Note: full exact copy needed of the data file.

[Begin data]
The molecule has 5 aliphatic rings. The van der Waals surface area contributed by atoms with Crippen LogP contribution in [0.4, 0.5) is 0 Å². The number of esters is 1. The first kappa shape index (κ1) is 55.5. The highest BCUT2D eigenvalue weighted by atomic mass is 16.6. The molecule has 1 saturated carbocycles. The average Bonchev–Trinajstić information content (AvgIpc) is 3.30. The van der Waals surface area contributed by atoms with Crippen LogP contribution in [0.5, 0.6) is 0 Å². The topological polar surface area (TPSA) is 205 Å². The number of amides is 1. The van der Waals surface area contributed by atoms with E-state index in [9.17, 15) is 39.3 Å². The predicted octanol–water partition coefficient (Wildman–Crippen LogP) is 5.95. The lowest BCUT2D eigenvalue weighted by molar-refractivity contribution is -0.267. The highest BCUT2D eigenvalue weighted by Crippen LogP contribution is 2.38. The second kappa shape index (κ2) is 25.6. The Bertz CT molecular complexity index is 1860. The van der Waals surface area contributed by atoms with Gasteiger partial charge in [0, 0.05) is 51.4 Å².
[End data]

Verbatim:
The molecule has 5 aliphatic rings. The van der Waals surface area contributed by atoms with Crippen LogP contribution in [0.4, 0.5) is 0 Å². The number of esters is 1. The first kappa shape index (κ1) is 55.5. The highest BCUT2D eigenvalue weighted by atomic mass is 16.6. The molecule has 1 saturated carbocycles. The average Bonchev–Trinajstić information content (AvgIpc) is 3.30. The van der Waals surface area contributed by atoms with Crippen LogP contribution in [0.5, 0.6) is 0 Å². The topological polar surface area (TPSA) is 205 Å². The number of amides is 1. The van der Waals surface area contributed by atoms with E-state index in [9.17, 15) is 39.3 Å². The predicted octanol–water partition coefficient (Wildman–Crippen LogP) is 5.95. The lowest BCUT2D eigenvalue weighted by molar-refractivity contribution is -0.267. The highest BCUT2D eigenvalue weighted by Crippen LogP contribution is 2.38. The second kappa shape index (κ2) is 25.6. The Bertz CT molecular complexity index is 1860. The van der Waals surface area contributed by atoms with Gasteiger partial charge in [0, 0.05) is 51.4 Å².